Eyes may be the window to the soul, but they are also prone to their own set of unique diseases and can be a key organ involved in severe systemic illness.
While general practice veterinarians have training and experience with treating common eye diseases, sometimes specialists are needed for complex cases. Within the veterinary community, there are some who choose to specialize in particular areas, much like physicians who treat people.
Ophthalmologists are one of these specialties. Their focus is on the diagnosis and treatment of eye disease in a range of animal species. For the most part, their services tend to be used for dogs, cats and horses. They may also work on exotic animals and various production animal species as the need arises. A potential application in production animals would be the investigation of a hereditary condition in a purebred herd.
To specialize as an animal eye doctor, vets undergo rigorous post-secondary education. This starts with at least two years of pre-veterinary studies that typically include the basic sciences of biology, chemistry, biochemistry, math statistics, as well an English course or two.
Next, students must gain admission into the competitive doctor of veterinary medical degree programs, which are currently four years long. Veterinarians need to practise as veterinarians for at least one year after graduation to apply to ophthalmology programs.
The vast majority of aspiring ophthalmologists will undertake one or more rotating clinical internships, often in specialized small animal veterinary practices or at veterinary schools.
During these internships, vets are exposed to a variety of specialties.
Next comes the application for admission into an ophthalmology residency, which is highly competitive and may take a few tries.
Once in a residency, these vets do a rigorous three-year training program and must pass a certifying examination. Board-certified veterinary ophthalmologists are known by the fancy title of Diplomates of the American College of Veterinary Ophthalmologists.
Vet ophthalmologists use some of the same tests general practice vets use, including fluorescent stain and blue light to check for corneal ulcers, the outer most portion on the front of the eye than can be easily scratched. Paper strips measure tear production. Using slit lamps, they can peer into the depths of the eye checking for signs of disease. They also measure pressure within the eye to check for glaucoma.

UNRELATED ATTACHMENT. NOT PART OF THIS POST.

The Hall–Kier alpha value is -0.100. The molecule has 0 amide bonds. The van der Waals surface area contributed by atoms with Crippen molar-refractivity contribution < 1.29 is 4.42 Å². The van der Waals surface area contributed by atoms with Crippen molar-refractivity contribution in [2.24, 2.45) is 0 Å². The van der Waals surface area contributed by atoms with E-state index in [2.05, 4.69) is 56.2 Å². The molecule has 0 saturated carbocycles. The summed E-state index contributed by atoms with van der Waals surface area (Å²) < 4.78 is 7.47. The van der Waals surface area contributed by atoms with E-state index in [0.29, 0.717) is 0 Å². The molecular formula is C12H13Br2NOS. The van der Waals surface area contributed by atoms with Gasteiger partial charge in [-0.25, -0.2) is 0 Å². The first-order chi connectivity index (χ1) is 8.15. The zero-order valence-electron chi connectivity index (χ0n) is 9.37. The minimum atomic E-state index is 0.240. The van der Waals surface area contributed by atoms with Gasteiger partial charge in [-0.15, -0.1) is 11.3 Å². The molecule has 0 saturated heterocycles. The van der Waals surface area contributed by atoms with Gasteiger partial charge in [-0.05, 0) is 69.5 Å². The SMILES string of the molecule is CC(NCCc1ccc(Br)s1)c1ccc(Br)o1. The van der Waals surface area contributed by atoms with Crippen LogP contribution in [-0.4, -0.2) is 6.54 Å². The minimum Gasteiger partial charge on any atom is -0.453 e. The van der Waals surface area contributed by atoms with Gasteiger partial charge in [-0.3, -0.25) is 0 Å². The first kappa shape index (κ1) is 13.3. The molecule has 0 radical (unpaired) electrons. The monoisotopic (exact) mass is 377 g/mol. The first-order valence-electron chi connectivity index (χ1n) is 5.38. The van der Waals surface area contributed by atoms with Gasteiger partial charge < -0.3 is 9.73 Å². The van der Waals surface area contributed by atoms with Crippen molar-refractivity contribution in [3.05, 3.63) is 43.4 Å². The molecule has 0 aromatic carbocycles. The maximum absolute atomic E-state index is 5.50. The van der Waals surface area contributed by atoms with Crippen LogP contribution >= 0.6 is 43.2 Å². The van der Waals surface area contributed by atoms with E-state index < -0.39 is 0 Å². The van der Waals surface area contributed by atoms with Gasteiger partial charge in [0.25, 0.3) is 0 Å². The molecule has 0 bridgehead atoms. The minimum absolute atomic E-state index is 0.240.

Veterinary ophthalmologists also have probably the coolest tool kit in the profession with many high-end gadgets to make their work easier. These tests come with similarly nifty names such as gonioscopy and electroretinography.
What might you need a specialist eye doc for? Their expertise shines for any eye condition but may be especially helpful for unusual conditions, eye diseases that aren’t responding as expected to routine treatment and also if you are involved in purebred breeding.
A common example is horses that suffer damage to their cornea. An ulcer can form and become seriously infected, which can progress to loss of vision and the eye itself if not treated aggressively. Surgery to the outermost part of the eye is sometimes required and this is an example of where a specialist would come in handy.
For many purebred dog breeders, eyes of breeding animals are checked by veterinary ophthalmologists before breeding to reduce genetic diseases. Dogs are certified and registered with the Orthopedic Foundation for Animals. For example, border collies are prone to a genetic condition called collie eye anomaly. Affected dogs have abnormal retinas that progressively deteriorate leading to blindness.
Breeding dogs can be screened by vet ophthalmologists and given a genetic test to reduce the chances of passing this condition along.
Eye diseases can crop up and become serious quickly. When this occurs, we are lucky to have the help of these eye specialists with their deep knowledge and understanding of the intricacies of the eye.
You can access the services of an ophthalmologist by referral from your primary veterinarian or you may wish to suggest a referral if you have concerns about your animal’s particular eye condition. While veterinarians in general practice have broad knowledge, the help of a specialist is always worth considering.
Specialists such as ophthalmologists will work with your regular veterinarian to ensure you have the best care for your animal. There are a handful of these specialists in Western Canada based in cities like Saskatoon, Calgary and Edmonton.
Dr. Jamie Rothenburger, DVM, MVetSc,PhD, DACVP, is a veterinarian who practices pathology and is an assistant professor at the University of Calgary’s Faculty of Veterinary Medicine. Twitter: @JRothenburger